Publications

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2009
Schwarz, C, Debruyne R, Kuch M, McNally E, Schwarcz H, Aubrey AD, Bada J, Poinar H.  2009.  New insights from old bones: DNA preservation and degradation in permafrost preserved mammoth remains. Nucleic Acids Research. 37:3215-3229.   10.1093/nar/gkp159   AbstractWebsite

Despite being plagued by heavily degraded DNA in palaeontological remains, most studies addressing the state of DNA degradation have been limited to types of damage which do not pose a hindrance to Taq polymerase during PCR. Application of serial qPCR to the two fractions obtained during extraction (demineralization and protein digest) from six permafrost mammoth bones and one partially degraded modern elephant bone has enabled further insight into the changes which endogenous DNA is subjected to during diagenesis. We show here that both fractions exhibit individual qualities in terms of the prevailing type of DNA (i.e. mitochondrial versus nuclear DNA) as well as the extent of damage, and in addition observed a highly variable ratio of mitochondrial to nuclear DNA among the six mammoth samples. While there is evidence suggesting that mitochondrial DNA is better preserved than nuclear DNA in ancient permafrost samples, we find the initial DNA concentration in the bone tissue to be as relevant for the total accessible mitochondrial DNA as the extent of DNA degradation post-mortem. We also evaluate the general applicability of indirect measures of preservation such as amino-acid racemization, bone crystallinity index and thermal age to these exceptionally well-preserved samples.

2002
Glavin, DP, Schubert M, Bada JL.  2002.  Direct isolation of purines and pyrimidines from nucleic acids using sublimation. Analytical Chemistry. 74:6408-6412.   10.1021/ac0259663   AbstractWebsite

A sublimation technique was developed to isolate purines and pyrimidines directly from lambda-deoxyribonucleic acid (lambda-DNA) and Escherichia coli cells. The sublimation of adenine, cytosine, guanine, and thymine from lambda-DNA was tested under reduced pressure (similar to 0.5 Torr) at temperatures of > 150 degreesC. With the exception of guanine, approximately 60-75% of each base was sublimed directly from the lambda-DNA and recovered on a coldfinger of the sublimation apparatus after heating to 450 T. Several nucleobases including adenine, cytosine, thymine, and uracil were also recovered from E. coli bacteria after heating the cells to the same temperature, although some thermal decomposition of the bases also occurred. These results demonstrate the feasibility of using sublimation to isolate purines and pyrimidines from native E. coli DNA and RNA without any chemical treatment of the cells.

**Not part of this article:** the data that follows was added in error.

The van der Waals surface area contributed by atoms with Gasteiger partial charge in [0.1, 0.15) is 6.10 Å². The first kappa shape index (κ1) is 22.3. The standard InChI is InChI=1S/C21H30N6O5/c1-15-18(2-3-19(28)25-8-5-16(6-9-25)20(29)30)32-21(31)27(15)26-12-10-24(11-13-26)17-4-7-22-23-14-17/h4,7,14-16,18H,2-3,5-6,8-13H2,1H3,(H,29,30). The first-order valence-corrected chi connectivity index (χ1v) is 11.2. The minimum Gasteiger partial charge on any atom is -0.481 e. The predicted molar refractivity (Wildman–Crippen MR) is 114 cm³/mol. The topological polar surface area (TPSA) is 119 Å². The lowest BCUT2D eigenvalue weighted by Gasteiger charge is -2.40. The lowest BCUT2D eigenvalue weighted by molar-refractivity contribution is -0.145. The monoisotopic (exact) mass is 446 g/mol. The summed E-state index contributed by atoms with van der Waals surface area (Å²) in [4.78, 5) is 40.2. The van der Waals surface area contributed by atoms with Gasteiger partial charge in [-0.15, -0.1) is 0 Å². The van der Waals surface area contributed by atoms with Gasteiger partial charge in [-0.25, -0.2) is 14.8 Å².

1998
Bada, JL.  1998.  Biogeochemistry of organic nitrogen compounds. Nitrogen-Containing Macromolecules in the Bio- and Geosphere. 707( Stankiewicz BA, VanBergen PF, Eds.).:64-73., Washington: Amer Chemical Soc Abstract

Nitrogen containing organic compounds represent the second most abundant reservoir of nitrogen on the surface of the Earth. However, the organic compounds that make up this global nitrogen pool are not well characterized. Although amino acids and the nitrogenous bases of nucleic acids make up only a few percent of the total organic nitrogen reservoir, the geochemical reactions of these compounds have been extensively studied. Because hydrolysis reactions are rapid on the geologic time scale, both proteins and nucleic acids (DNA and RNA) are not preserved for more than 10(3) to 10(5) years in most environments. The racemization reaction of amino acids converts the L-amino acids present in the biosphere into a racemic mixture (D/L amino acid ratio = 1.0) in the geosphere in less than 10(6) years. Anhydrous conditions, such as those that may be associated with amber entombed insects, may retard both biopolymer hydrolysis and racemization. Condensation reactions between amino acids and sugars, including sugars at apurinic sites in nucleic acid fragments, likely result in the incorporation of these compounds into geopolymers such as humic acids. Although rearrangement reactions in geopolymers may scramble the original molecular structures, part of the global organic nitrogen inventory was originally derived from amino acids and nucleic acid bases.